Why Renault were right to cash in on Senna


Nick ‘Steady Eddie’ Heidfeld has achieved what almost everyone expected, he has finished higher than his teammate in all but two races this season and has scored points at 6 of the 11 rounds so far, so why are Renault giving him the heave-ho?

It appears clear to me the sole reason for swapping Heidfeld with Senna is finance. Team Lotus Renault, are all but bereft of sponsorship and with Heidfeld being a paid driver on the team it does make financial sense for this move to take place. Senna would generate significant funds for the team aiding the development of next year’s car in time for Kubica’s return.

However, understandably this deal has not overawed the fans, Eddie Jordan being a particularly vocal opponent, and it’s not hard to see why. Over the years the ‘pay driver’ option has introduced some of the most diabolical drivers to F1 fans (Ide, Yoong, Marquez) while the high watermark of the ‘men who pay’ is Pedro Diniz’s decidedly average results in the mid-90s.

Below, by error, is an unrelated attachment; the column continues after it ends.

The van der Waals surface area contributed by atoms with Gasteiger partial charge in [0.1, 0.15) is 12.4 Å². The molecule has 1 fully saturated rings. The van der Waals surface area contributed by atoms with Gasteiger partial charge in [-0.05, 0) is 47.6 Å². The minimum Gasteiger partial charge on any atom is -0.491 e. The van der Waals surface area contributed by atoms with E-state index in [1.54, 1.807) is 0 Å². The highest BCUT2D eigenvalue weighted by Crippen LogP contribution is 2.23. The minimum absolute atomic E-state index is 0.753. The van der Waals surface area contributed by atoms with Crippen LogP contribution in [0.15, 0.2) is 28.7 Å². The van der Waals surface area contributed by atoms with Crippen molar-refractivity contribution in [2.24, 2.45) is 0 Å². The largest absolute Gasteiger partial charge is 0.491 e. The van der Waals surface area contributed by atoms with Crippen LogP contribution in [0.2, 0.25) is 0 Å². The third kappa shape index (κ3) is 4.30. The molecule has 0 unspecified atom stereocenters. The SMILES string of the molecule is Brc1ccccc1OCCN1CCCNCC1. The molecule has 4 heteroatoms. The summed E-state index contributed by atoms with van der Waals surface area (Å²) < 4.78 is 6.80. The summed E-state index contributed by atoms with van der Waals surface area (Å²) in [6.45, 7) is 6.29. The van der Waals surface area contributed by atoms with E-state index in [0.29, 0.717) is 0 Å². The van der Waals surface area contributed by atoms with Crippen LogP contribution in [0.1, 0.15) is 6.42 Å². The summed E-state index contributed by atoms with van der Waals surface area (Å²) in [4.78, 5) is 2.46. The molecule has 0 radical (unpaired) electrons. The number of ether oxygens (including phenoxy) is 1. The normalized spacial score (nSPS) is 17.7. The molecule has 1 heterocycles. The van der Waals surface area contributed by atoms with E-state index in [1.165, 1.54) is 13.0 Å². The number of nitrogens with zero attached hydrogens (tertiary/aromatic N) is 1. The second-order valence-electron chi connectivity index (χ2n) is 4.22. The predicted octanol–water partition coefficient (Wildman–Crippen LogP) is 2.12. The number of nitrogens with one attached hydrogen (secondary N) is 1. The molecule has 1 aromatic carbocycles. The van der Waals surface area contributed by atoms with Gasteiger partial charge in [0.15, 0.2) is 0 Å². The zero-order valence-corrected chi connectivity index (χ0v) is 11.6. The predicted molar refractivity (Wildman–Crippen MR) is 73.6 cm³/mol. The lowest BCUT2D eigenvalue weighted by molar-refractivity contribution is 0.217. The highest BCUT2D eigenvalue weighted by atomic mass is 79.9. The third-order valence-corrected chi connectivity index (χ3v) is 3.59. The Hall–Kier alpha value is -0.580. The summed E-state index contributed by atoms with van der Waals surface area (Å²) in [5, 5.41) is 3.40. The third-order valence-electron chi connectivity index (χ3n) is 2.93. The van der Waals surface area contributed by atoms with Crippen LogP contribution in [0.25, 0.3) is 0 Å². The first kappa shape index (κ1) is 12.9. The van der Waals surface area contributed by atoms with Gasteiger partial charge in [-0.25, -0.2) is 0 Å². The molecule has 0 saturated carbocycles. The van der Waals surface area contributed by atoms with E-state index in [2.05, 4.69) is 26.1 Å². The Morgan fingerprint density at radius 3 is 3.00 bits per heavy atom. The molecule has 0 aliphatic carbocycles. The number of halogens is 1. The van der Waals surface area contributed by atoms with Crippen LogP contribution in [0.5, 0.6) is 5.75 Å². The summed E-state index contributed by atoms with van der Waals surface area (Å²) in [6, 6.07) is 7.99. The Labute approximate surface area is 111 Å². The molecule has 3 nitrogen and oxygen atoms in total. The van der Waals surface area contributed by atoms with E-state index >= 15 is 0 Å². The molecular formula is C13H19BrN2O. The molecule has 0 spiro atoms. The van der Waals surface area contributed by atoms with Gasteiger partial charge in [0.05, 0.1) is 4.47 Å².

Senna’s ability to find reverse on a car and navigate a circuit at a comparable speed to his teammate means he’s excused being tarred with the Ide brush. However, I’m not expecting him to match Heidfeld in terms of performance, in fact I expect him to finish closely behind Petrov. Herin lies the problem. Renault were left rudderless when Kubica’s crash eliminated him from the running, in Heidfeld they had found a consistent points-scorer who could develop the car better than almost anyone on the grid. Senna does not yet have this in his locker and if the deal proves to be permanent or even a multi-race deal, the ramifications will be felt next year when Kubica steps into a car that has fallen behind the pack.

However, it is my understanding that the deal is similar to that which Renault rivals Lotus undertook with Senna’s former teammate Karun Chandok, whereby Heidfeld will vacate his race seat for a one off race. This brings together the best for everyone. Renault get their money, Senna gets a race and Heidfeld keeps his drive for the rest of the year developing a car capable of winning races when and if Robert Kubica eventually returns.

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